For instance, a company has a change in control and accelerates an executive’s vesting of options, which generates an excess parachute payment. The executive also has an employment agreement providing for severance payments upon termination following a change in control; however, the executive continues to work for the company following the change in control so that severance does not occur. Suppose now that the company is quickly acquired in another transaction, triggering a second change in control that accelerates additional vesting of stock options, and the executive terminates employment shortly thereafter and receives severance benefits. In similar circumstances, the IRS concluded that the acceleration of the options was contingent on the first and second changes of control, respectively. The severance payment, however, was contingent only on the first change of control, not the second (see Letter Rulings 200046005, 200046006, and 200046007).

8. Payments Made to an Executive as a Result of a Change in Control Are Not Always Fully Included in the Test

The value of change-in-control payments that are made solely due to accelerated time-based vesting or payout can be reduced for purposes of including the amount in the parachute calculation. The value included in the calculations is the lesser of the change-in-control payment or the total of the following two components: (1) the value of the acceleration of the payment, and (2) the value of the lapse of the obligation to continue to perform services (Regs. Sec. 1.280G-1, Q&A-24(c)(2)). Under this rule, if an amount was expected to vest in the near future, the value of the acceleration may be considerably smaller than the actual amount included in the individual’s income.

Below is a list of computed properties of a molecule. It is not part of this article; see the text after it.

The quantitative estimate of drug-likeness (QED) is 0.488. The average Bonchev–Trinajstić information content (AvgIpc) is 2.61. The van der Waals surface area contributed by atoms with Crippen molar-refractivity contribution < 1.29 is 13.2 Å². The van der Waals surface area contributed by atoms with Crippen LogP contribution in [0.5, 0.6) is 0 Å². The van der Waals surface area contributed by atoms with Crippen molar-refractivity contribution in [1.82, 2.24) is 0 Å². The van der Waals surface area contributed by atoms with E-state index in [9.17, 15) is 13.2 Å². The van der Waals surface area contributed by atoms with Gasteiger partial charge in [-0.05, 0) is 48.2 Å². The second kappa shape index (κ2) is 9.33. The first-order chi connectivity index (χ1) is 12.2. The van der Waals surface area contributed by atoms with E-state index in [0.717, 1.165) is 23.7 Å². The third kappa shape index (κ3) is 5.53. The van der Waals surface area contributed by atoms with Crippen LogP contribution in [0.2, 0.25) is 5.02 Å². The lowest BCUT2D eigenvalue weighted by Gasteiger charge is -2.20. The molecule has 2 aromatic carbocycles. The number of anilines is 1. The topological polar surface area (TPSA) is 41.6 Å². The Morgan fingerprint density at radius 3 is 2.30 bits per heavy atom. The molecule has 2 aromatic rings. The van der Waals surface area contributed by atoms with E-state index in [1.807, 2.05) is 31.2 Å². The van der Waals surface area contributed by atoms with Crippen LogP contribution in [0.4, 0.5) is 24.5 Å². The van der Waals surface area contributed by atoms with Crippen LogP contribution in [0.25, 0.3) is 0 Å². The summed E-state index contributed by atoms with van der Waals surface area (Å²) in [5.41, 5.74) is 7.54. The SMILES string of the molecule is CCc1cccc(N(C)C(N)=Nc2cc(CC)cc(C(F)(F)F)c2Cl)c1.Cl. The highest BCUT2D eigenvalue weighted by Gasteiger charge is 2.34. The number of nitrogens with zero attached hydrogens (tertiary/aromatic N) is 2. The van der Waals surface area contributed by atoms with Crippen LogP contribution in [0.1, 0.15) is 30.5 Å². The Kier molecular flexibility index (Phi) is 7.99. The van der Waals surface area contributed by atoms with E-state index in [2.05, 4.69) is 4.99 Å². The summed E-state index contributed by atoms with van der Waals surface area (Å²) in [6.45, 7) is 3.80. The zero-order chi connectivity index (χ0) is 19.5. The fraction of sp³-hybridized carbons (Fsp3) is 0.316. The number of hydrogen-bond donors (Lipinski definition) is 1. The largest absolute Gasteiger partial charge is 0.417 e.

9. Determining the Base Amount of a Disqualified Individual Who Has Provided Services Only in the Year of the Change in Control

If an individual did not provide services to the company for the entire five-year period preceding the change in control, the individual’s base amount is the individual’s annualized compensation that is, or could have been, includible in gross income and is not contingent on a change in control. Compensation to the executive in any short year is annualized, with the exception of one-time payments such as sign-on bonuses (Regs. Sec. 1.280G-1, Q&A-34(b), Q&A-36).

10. Consideration of Covenants Not to Compete

Amounts that can be allocated to a covenant not to compete are characterized as reasonable compensation for services rendered after a change in control and are not change-in-control payments includible in the calculation, if certain conditions are satisfied (Regs. Sec. 1.280G-1, Q&A-42(b)).


Mary Van Leuven is senior manager, Washington National Tax, at KPMG LLP in Washington, D.C.

For additional information about these items, contact Ms. Van Leuven at 202-533-4750 or

Unless otherwise noted, contributors are members of or associated with KPMG LLP.

Newsletter Articles


Cybersecurity threats proliferating for midsize and smaller businesses

This report details how SMBs can properly protect private information from breaches, design and implement a cybersecurity policy, and create safeguards for training and education.


Tax software survey

Results of the annual survey are in, as more than 3,800 CPA tax preparers tell how their return preparation software worked for them during this year’s busy season.